The objectively perfect car doesn’t exist.
There is no single perfect vehicle, there never will be, but we all have preferences and we all have our own version of a perfect car. Sometimes in our lives, we will get the chance to sit back and decide what car we want to buy. This is a big decision, and sometimes it requires years of paying off loans to get the car we want, so it’s important to cover all your bases before making the decision final. Maybe you want to pay a visit to the Cars and Co Mazda dealership, but your budget is more Ford or Holden based. Either way, we have a list of 6 tips for purchasing your perfect car.
The functionality of your car is very important, because it helps weed out the unrealistic wants from the reality of the situation. Maybe you really badly want that brand new Audi R8, but you live in the country surrounded by pothole-filled dirt roads and really a city-intended sedan isn’t any kind of functional out there. Similarly, an enormous off-road ute might not be the best choice for a older man who only ever drives to the shops once a day, as that extra power, suspension, and maneuverability will be lost on the stable, even roads of the suburbs.
The value of a car is hard to pin down, because they do allow us enormous range of movement, more job opportunities, and more joy in life, but they also cost a lot to buy, a lot to insure, a lot to service, and a lot to keep running with fuel.
There is one generally accepted truth about cars though, and that is that they very, very rarely earn value. You will almost always lose money on a car, no matter the make or model. The thing you can control in your dream car is how much money you lose, so you might want that convertible BMW, but the non-convertible option might take $5,000 off the price tag.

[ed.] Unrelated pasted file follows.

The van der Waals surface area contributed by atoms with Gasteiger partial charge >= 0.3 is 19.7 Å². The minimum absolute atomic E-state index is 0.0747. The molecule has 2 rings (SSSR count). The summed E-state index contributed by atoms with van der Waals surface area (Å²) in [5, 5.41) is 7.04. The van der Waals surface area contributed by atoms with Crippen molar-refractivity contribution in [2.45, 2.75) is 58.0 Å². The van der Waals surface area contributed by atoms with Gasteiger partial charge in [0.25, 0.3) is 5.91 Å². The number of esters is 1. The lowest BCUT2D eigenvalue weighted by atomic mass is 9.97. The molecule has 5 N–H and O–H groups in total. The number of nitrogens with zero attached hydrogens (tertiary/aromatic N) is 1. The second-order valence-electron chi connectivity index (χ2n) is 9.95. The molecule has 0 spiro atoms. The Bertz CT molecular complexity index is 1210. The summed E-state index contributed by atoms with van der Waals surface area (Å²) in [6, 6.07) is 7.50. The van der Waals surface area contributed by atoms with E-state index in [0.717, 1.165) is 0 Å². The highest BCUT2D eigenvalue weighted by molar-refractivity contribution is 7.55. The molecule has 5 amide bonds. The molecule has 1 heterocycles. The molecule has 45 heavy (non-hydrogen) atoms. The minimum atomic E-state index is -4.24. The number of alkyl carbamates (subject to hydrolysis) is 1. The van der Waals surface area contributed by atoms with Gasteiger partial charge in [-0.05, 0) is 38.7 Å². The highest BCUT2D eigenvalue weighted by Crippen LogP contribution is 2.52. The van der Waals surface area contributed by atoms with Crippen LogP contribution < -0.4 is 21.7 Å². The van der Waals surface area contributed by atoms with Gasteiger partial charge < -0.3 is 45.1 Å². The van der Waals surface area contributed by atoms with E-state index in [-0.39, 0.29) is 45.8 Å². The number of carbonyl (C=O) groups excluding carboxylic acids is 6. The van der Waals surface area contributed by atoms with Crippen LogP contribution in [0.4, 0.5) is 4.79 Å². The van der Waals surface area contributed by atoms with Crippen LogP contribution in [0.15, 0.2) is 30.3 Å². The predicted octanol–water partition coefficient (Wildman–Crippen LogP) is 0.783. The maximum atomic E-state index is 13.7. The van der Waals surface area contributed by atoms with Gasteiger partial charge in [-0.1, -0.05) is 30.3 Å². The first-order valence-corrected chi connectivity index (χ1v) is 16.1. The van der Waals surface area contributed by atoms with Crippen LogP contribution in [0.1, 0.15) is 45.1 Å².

Look into the history of the vehicle you want as a whole instead of the individual history of each vehicle. If, say, your dream car was a Jeep Cherokee, your investigations into Jeep Cherokees will likely find that many of them have been recalled due to engines setting alight of their own volition, and door and window seals leaking water. These are things that can entirely destroy a car, and therefore you should probably avoid that particular make and model. Finding out the history of a make and model can save you lots of heartache and money in the future.
New or Secondhand?
The choice to buy new or secondhand is tough, because there are a few benefits and drawbacks to both. With a new car, all the parts are brand new, it’s likely never been driven before, it is as well-running as it can possibly get, however, it is also much more expensive than a secondhand car would be. On the other hand, secondhand cars are cheaper, but they have been extensively driven, and there is usually lots of wear and tear on them, making their life length less sure.
How safe your car is will largely depend on how you drive it, and how old it is.
The older a car is, the less likely it is to have safety features like airbags and ABS. Generally speaking, a newer car is safer, however it is also likely to be more powerful, so caution must be advised when it comes to buying new cars.
Finally, we have the environmental impact of the car you intend to buy.
This can be a big point for some people, and a null point for others, but it bears mentioning all the same. Buying a brand new Tesla can mean you don’t contribute to any CO2 increase in the atmosphere, whereas buying a brand new Ford Mustang with a 5L V8 engine can mean contributing a lot more than you were before. Keep this in mind as you make your decision.
Getting your dream car is a lot more complex than you might have realised, but the end result is well worth the work.